If you or anyone you know has been a victim of sexual assault, help is available. Visit the Rape, Abuse & Incest National Network website or contact RAINN's National Helpline at 1-800-656-HOPE (4673).

Most of the men now struggle with PTSD

Not all the boys at the Florida School for Boys were confined to its walls for a long time. As St. Petersburg Times reports, Marshall Drawdy was at the school for a mere 17 months, after being caught throwing a bicycle into a gutter. Nevertheless, the scars left by the staff are very deep: "The whole place was just a damn hellhole and I can't forget it. They need to be in hell." The trauma didn't go away for these men, and they dealt with anger and violent tendencies that affected others, too. Leon Holston and Donn Duncan are serving life imprisonment sentences for murder, while Roger Lee Cherry and Robert Hendrix are on death row for the same reason.

Many former Florida School boys have learned to disdain authority at the school and went on to pursue a life of petty crime. Others have various forms of PTSD that follow them to this day. Roger Kiser describes having five failed marriages and serious issues when it comes to physical affection. James Griffin — who was 63 when he spoke to St. Petersburg Times — is afraid to sleep in the dark. Robert Lundy and Michael O'McCarthy said they developed alcohol addictions that cost them relationships and made them paranoid. Sadly, for the many men who spoke about their traumatizing time at the Florida School for Boys, it seems like the pain will never fully leave them.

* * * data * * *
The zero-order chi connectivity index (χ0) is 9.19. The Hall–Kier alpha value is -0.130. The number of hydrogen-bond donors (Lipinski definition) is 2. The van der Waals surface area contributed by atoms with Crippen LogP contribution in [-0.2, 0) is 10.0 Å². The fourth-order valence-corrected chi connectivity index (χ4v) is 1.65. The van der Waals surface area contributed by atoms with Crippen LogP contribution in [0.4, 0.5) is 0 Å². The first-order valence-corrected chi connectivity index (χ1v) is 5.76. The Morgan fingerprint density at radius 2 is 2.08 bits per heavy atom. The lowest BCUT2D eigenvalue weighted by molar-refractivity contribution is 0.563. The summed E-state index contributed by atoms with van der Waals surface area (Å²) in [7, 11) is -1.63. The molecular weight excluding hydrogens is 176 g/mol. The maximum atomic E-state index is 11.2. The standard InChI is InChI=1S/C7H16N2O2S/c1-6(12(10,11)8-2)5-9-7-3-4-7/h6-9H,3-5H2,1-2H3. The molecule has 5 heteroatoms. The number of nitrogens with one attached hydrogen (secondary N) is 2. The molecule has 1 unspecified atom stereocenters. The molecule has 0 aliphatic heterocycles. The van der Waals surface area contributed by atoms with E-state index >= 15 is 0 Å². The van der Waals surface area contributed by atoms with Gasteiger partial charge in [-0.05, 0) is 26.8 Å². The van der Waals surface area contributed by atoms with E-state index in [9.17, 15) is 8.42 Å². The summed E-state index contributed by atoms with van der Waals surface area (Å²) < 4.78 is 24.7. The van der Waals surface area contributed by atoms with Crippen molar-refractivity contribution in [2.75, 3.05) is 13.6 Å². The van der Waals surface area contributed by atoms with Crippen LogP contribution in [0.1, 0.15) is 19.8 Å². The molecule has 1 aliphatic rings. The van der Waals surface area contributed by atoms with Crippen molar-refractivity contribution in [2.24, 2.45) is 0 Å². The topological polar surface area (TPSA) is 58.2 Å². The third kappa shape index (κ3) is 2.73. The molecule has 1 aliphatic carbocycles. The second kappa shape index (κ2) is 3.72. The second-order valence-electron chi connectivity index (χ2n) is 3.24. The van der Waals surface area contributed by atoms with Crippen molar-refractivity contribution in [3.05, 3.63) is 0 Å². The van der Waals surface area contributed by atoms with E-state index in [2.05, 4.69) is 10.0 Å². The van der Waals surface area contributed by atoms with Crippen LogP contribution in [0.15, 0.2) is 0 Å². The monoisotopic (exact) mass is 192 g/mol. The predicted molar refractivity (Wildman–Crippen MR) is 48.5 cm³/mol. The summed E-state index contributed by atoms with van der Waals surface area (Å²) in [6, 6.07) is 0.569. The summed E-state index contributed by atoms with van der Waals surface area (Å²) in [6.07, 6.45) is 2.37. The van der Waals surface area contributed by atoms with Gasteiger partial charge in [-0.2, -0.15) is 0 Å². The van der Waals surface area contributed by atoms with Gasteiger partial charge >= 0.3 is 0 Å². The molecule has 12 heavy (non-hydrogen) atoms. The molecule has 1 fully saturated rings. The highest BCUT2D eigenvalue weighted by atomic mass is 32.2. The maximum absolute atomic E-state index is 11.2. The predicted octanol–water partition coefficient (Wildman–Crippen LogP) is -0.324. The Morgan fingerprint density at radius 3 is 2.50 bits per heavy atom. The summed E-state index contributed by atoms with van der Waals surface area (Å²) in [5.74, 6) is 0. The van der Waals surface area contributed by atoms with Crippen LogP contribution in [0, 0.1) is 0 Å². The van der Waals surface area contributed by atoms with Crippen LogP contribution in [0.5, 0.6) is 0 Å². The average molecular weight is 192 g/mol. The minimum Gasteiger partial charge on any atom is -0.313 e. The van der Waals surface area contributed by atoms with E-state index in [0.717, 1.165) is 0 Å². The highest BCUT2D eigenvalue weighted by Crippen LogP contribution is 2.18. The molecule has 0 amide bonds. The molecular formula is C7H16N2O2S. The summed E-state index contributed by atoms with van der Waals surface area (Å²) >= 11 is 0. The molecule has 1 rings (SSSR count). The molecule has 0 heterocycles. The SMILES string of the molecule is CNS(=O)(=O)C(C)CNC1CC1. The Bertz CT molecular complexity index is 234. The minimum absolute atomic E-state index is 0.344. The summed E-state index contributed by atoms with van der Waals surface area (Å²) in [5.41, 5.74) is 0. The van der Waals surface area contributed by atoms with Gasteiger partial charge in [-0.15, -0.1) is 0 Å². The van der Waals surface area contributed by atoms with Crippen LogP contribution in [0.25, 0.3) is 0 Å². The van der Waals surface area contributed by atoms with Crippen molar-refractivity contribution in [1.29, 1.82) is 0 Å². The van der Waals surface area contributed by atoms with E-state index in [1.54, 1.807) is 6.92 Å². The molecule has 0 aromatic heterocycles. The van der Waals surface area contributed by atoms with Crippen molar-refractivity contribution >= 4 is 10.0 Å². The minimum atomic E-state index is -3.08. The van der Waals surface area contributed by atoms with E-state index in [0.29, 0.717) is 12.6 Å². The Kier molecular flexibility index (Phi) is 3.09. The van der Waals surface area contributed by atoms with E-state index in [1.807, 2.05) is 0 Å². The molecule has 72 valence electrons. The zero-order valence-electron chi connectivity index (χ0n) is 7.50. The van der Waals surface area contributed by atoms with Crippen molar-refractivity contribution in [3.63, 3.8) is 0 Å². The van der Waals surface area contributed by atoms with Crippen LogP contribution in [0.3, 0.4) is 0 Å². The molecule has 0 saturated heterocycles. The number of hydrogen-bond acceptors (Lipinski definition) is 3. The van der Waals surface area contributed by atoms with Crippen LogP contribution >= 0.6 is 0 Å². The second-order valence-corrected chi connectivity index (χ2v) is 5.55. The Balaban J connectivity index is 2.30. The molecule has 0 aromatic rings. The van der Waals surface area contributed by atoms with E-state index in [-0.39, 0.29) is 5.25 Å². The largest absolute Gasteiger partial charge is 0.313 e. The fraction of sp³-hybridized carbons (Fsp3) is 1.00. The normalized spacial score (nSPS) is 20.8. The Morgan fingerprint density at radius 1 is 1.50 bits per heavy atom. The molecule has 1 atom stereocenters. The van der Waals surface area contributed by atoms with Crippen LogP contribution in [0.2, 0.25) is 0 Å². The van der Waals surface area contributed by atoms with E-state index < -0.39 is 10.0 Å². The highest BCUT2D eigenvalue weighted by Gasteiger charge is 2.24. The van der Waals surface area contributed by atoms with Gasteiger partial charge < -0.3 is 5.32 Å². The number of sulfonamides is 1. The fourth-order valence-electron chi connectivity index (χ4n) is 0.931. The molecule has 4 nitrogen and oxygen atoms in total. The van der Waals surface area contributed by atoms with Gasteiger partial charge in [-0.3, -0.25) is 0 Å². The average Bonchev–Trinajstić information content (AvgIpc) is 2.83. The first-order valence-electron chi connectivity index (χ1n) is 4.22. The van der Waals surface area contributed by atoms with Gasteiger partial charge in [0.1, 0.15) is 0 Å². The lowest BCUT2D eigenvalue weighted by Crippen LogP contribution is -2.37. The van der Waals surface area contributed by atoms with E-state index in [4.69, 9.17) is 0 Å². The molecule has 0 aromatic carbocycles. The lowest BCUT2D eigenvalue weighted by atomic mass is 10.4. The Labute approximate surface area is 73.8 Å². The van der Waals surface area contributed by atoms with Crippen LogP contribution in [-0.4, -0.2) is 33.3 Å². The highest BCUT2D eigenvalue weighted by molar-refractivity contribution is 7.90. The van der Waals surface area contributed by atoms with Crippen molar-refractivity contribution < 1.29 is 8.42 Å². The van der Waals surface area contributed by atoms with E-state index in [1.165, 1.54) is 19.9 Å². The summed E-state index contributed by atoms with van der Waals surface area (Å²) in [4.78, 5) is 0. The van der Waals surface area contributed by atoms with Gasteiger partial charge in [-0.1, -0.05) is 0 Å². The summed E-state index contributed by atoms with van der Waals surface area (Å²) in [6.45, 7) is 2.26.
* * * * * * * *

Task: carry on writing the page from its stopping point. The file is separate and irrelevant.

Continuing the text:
The staff are trying to cover it up

When the "White House Boys" gathered at the school in 2008, as the St. Petersburg Times reports, they started a lengthy and tiresome process of uncovering all the horrors suffered by the boys — especially those who had attended the school in the 1950s and 1960s. So authorities and journalists started speaking to the staff who was at the school during that time. Former superintendent Lenox Williams claimed he'd never even seen the leather strap so many boys were flogged with (and which left scars some have shown on camera): "We used a paddle. We were supposed to administer it to the buttocks and nowhere else, and we did."

And when St. Petersburg Times tried to speak with Troy Tidwell, the notorious one-armed disciplinarian, his ex-wife told off the journalists: "You're just trying to ruin a good man's life. Leave him alone!" The rest of his family painted him as a good man who never laid a hand on his children. They claim the "White House Boys" are lying. Tidwell died in April 2021, aged 97.

Interestingly enough, Williams was also interviewed by the St. Petersburg Times in 1968 — then, he admitted the school was severely understaffed and commented: "I know some children are harmed by their experience here, but what can we do?" Although several things could have been done to cap the population and reduce the severity of the punishments, little efforts have been made by Williams or later superintendents.

Children saw each other die from torture

Roger Kiser, the "White House Boys" founder, wrote on his website: "There were many nights when young boys were taken from their cottages screaming and crying and were raped by the staff. Many of these boys never returned to their cottages and were never heard from again ... Some were as young as five." As a student there, Kiser also heard rumors of bodies being incinerated with the daily trash and used as fertilizer.